Take the 2-minute tour ×
English Language & Usage Stack Exchange is a question and answer site for linguists, etymologists, and serious English language enthusiasts. It's 100% free, no registration required.

In this context:

trying to become a staple amongst the community

share|improve this question
    
Can you provide more context? –  Callithumpian Mar 21 '11 at 21:58
1  
it's in response to this answer english.stackexchange.com/questions/17240/…. In this context, "staple" means "a default need; a basic necessity", and "community" means "the target audience for this product". –  tenfour Mar 21 '11 at 22:09
    
So it is a thing, not a person. Might want to rephrase to state who is trying to make it a staple. –  Kelly Hess Mar 21 '11 at 22:17
add comment

3 Answers

up vote 7 down vote accepted

Something that has become both common and expected in the same sense that bread and milk are staple foods:

a necessary commodity for which demand is constant

share|improve this answer
1  
+1; Synonyms for this context could be "a pillar of the community." –  MrHen Mar 21 '11 at 21:53
    
Thanks. I was hoping the "trying" part was just a bad word choice and the quote wasn't referring to a person. I'm not sure I want to know in what sense a person can become a staple amongst a community. :) –  Kelly Hess Mar 21 '11 at 21:58
    
Strangely, I have heard the phrase before now. I couldn't possibly remember where but I recognized it immediately. It does seem odd given the traditional use of "staple," but I've seen stranger things. :) –  MrHen Mar 21 '11 at 22:01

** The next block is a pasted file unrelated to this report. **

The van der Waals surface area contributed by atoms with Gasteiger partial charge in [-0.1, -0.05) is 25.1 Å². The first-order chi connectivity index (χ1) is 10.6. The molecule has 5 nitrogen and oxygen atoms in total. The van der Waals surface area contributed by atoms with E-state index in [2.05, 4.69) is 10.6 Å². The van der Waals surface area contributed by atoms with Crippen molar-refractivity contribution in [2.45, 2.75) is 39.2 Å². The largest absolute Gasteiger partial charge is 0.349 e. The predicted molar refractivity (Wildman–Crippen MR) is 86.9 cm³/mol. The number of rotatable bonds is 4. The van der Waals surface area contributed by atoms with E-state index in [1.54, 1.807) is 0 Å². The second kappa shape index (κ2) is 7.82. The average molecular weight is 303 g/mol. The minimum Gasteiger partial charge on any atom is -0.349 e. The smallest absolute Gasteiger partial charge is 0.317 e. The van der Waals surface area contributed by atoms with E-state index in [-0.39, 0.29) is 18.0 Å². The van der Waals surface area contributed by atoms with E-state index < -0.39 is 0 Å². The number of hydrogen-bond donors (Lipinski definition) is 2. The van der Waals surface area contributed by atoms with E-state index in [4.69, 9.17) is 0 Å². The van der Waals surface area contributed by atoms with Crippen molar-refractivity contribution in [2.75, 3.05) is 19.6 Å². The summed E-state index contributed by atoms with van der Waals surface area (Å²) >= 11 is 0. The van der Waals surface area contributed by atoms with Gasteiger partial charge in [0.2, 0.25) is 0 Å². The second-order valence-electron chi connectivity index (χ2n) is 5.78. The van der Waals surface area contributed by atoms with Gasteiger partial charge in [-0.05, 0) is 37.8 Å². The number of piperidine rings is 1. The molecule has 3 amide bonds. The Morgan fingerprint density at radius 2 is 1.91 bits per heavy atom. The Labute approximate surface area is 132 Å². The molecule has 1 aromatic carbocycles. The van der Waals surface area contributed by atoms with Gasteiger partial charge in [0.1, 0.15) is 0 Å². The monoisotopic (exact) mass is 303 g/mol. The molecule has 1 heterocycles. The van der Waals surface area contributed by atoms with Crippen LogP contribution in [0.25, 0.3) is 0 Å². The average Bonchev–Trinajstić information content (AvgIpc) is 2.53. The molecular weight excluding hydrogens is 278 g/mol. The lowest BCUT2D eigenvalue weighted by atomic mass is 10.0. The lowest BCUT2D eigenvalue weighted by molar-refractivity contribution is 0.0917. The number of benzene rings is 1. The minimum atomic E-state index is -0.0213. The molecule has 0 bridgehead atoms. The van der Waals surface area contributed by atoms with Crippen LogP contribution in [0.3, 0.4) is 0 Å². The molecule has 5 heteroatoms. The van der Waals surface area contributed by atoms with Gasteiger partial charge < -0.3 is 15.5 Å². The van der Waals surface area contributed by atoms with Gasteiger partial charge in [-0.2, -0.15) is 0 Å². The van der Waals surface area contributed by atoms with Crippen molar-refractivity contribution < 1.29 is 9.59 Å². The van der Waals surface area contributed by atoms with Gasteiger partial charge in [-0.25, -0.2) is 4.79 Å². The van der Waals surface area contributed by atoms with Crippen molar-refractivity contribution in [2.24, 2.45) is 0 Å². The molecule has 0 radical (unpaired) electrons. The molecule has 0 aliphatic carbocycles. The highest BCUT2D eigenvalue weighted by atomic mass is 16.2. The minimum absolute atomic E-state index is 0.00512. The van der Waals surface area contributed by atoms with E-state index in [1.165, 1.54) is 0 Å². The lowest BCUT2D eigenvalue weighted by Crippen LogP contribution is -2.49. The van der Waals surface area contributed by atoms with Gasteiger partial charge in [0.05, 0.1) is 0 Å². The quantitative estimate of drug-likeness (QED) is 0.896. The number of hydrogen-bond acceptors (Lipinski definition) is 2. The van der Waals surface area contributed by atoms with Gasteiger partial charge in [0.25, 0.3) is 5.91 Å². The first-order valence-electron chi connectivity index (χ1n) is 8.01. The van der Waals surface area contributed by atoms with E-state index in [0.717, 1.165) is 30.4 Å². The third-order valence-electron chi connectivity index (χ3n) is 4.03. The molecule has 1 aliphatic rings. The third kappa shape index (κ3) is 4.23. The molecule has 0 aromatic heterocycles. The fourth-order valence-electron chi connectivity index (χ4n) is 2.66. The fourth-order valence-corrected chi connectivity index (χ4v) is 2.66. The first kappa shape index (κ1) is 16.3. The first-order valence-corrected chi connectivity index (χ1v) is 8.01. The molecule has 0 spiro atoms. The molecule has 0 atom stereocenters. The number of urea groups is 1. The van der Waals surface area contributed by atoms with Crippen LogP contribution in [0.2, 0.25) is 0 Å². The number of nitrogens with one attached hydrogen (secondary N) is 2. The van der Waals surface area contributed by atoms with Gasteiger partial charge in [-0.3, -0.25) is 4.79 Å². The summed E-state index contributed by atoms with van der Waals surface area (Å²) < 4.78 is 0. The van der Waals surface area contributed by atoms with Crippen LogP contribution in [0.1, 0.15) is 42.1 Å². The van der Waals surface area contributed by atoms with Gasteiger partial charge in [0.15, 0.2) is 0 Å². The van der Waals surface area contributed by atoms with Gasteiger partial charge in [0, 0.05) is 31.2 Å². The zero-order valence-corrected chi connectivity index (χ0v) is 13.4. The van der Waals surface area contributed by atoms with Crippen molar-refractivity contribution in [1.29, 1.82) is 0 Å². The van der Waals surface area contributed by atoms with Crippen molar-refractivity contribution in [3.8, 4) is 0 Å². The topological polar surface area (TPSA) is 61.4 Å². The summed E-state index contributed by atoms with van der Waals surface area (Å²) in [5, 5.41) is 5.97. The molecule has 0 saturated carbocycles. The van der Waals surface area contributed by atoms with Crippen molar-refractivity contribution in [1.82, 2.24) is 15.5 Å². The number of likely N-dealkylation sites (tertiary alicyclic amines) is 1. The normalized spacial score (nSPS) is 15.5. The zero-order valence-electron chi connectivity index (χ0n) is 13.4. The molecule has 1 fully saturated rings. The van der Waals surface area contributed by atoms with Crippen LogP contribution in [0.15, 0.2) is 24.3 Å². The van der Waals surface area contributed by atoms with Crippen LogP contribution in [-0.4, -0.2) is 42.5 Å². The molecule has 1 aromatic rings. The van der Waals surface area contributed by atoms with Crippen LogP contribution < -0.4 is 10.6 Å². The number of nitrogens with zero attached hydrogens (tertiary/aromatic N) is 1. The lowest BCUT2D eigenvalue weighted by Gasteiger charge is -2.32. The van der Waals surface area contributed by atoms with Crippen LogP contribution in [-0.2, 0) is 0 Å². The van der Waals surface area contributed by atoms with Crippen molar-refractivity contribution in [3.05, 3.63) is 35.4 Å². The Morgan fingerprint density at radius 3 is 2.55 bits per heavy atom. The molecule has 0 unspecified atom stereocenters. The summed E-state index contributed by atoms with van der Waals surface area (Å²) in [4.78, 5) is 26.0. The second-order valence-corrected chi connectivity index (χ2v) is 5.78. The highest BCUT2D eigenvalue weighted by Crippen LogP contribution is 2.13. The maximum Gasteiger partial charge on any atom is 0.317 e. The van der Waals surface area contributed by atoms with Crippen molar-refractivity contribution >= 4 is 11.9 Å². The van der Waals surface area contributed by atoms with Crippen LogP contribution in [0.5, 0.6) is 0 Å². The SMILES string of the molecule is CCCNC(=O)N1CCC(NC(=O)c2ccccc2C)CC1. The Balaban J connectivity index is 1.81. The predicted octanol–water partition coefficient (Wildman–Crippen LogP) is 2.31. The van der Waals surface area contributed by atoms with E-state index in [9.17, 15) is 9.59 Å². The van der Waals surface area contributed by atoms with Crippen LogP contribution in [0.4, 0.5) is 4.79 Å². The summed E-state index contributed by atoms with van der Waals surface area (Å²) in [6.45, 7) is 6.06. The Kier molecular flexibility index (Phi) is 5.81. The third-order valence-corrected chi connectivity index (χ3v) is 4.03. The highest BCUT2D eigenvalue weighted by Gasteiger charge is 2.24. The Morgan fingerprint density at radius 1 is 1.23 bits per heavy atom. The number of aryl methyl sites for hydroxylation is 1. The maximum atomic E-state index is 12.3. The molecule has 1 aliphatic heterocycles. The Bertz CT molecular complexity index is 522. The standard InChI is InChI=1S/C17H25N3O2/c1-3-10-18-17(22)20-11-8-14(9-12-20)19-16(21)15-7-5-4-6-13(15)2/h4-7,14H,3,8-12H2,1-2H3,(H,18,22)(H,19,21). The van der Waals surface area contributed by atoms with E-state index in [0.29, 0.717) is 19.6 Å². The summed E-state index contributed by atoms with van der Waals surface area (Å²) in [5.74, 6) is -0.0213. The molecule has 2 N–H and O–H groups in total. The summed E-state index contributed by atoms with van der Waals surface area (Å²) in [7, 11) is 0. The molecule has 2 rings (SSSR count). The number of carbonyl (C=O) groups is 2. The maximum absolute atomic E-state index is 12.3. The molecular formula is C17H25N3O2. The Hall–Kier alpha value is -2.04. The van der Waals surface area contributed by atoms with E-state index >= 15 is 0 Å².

add comment

It's not a very good word choice. "Staple" is most commonly associated with basic foodstuffs. Flour, oil, and eggs are all "staples".

The meaning of the word has stretched somewhat, so anything that is considered to be necessary, central, or key can be described as a staple, but the food connotation usually restricts the usage.

share|improve this answer
    
I hear "staple of the community" now and again. The phrase isn't completely new. –  MrHen Mar 21 '11 at 21:59
    
Yes, sometimes I too hear things that are wrong. –  z7sg Ѫ Mar 21 '11 at 22:32
    
@mrhen: Sure, but it's usually applied to institutions, not to people. People are Pillars of the community. –  Satanicpuppy Mar 22 '11 at 3:21
add comment

It is hard to tell without context, but I think maybe there is some confusion here between the concepts of "staple" foods, as outlined by Satanicpuppy and Kelly C Hess, and the phrase pillar of the community, which means a prominent and respected member of the community.

share|improve this answer
add comment

Your Answer

 
discard

By posting your answer, you agree to the privacy policy and terms of service.

Not the answer you're looking for? Browse other questions tagged or ask your own question.